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Jakarta urges G20 action on climate change

Senior officials from the G20 major economies are meeting for climate talks on the resort island of Bali, with Indonesia urging joint action to cut emissions.

August 31, 2022
By AAP
31 August 2022

Officials from the Group of 20 major economies are meeting for climate talks on the resort island of Bali, with host Indonesia warning that failure to work together to cut emissions will push the planet toward “uncharted territory”.

Indonesia’s Environment Minister Siti Nurbaya Bakar said on Wednesday that countries must jointly arrest global warming or see the planet pushed to a point “where no future will be sustainable”.

“It is our responsibility to the be part of the solution. We build bridges, not walls,” she said.

“Climate security has become synonymous with energy security and the chronic threat of climate change is not going away.”

Alok Sharma, president of the 26th United Nations Climate Change Conference

The G20 climate meeting comes as extreme weather events – fires, floods and heatwaves – pummel parts of the world, including unprecedented flooding in Pakistan in recent weeks that has killed at least 1000 people.

Scientists say most such extreme weather events are attributable to human-caused climate change and will only increase in severity and frequency as the globe edges closer to the warming threshold of 1.5 degrees Celsius above pre-industrial levels.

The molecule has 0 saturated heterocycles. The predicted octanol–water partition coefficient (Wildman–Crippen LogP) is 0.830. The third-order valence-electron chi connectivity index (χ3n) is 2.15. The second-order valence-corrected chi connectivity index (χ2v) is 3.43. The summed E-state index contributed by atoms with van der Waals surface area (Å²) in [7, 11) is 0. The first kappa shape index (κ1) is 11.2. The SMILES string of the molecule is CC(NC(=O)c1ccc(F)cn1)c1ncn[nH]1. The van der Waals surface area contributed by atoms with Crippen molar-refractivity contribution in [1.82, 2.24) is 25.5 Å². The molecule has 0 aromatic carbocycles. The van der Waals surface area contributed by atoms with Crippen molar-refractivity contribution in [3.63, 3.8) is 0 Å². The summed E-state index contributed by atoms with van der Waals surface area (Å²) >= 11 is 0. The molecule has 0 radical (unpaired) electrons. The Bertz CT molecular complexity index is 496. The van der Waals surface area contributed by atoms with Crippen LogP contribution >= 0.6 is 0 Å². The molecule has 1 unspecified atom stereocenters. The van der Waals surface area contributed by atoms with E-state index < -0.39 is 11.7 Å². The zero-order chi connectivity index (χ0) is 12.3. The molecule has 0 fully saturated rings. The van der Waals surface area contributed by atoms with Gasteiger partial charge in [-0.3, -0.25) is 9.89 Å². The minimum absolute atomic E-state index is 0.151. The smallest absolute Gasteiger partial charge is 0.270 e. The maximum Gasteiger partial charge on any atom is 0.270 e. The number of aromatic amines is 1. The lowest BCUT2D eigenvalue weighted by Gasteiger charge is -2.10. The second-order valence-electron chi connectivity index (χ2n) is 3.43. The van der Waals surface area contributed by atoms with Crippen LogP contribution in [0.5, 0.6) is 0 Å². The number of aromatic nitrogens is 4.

Reuters
US Special Presidential Envoy for Climate John Kerry is among delegates at a G20 climate meeting in Bali. (Evan Vucci/Reuters)

Environment officials from Australia, Brazil, India, Japan, South Korea, and US Special Presidential Envoy for Climate John Kerry are attending the talks in Bali, and are expected to produce a joint communique later on Wednesday.

Indonesia as current G20 chair has invited representatives from the African Union to join the talks for the first time, said Siti, adding that voices from all countries, regardless of their wealth and size, must be heard.

Also in attendence is Alok Sharma, president of last year’s 26th United Nations Climate Change Conference (COP26), who said the war in Ukraine had increased the urgency of a shift to renewable sources of energy. The COP27 climate summit will be held in Egypt this November.

“The current energy crisis has demonstrated the vulnerability of countries relying on fossil fuels controlled by hostile actors,” he said on Tuesday.

“Climate security has become synonymous with energy security and the chronic threat of climate change is not going away,” he said.

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